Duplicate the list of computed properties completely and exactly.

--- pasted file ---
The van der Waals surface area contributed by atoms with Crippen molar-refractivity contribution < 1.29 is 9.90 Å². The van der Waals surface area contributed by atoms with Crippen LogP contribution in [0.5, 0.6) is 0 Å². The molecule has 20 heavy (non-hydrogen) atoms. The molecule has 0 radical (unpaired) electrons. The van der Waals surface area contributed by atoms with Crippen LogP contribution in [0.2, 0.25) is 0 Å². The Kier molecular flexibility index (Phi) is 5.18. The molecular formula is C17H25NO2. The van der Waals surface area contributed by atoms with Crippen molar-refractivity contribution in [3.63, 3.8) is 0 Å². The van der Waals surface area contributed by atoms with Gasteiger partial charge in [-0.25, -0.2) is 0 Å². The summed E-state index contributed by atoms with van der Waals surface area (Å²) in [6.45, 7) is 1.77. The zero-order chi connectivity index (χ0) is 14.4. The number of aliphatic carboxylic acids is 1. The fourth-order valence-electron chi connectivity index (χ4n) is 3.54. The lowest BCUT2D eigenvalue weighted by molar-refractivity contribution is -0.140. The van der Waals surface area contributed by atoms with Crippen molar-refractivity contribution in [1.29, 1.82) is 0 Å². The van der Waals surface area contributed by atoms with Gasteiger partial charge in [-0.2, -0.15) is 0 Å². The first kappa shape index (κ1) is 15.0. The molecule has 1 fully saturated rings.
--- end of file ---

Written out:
The van der Waals surface area contributed by atoms with Crippen molar-refractivity contribution < 1.29 is 9.90 Å². The van der Waals surface area contributed by atoms with Crippen LogP contribution in [0.5, 0.6) is 0 Å². The molecule has 20 heavy (non-hydrogen) atoms. The molecule has 0 radical (unpaired) electrons. The van der Waals surface area contributed by atoms with Crippen LogP contribution in [0.2, 0.25) is 0 Å². The Kier molecular flexibility index (Phi) is 5.18. The molecular formula is C17H25NO2. The van der Waals surface area contributed by atoms with Crippen molar-refractivity contribution in [3.63, 3.8) is 0 Å². The van der Waals surface area contributed by atoms with Gasteiger partial charge in [-0.25, -0.2) is 0 Å². The summed E-state index contributed by atoms with van der Waals surface area (Å²) in [6.45, 7) is 1.77. The zero-order chi connectivity index (χ0) is 14.4. The number of aliphatic carboxylic acids is 1. The fourth-order valence-electron chi connectivity index (χ4n) is 3.54. The lowest BCUT2D eigenvalue weighted by molar-refractivity contribution is -0.140. The van der Waals surface area contributed by atoms with Crippen molar-refractivity contribution in [1.29, 1.82) is 0 Å². The van der Waals surface area contributed by atoms with Gasteiger partial charge in [-0.2, -0.15) is 0 Å². The first kappa shape index (κ1) is 15.0. The molecule has 1 fully saturated rings.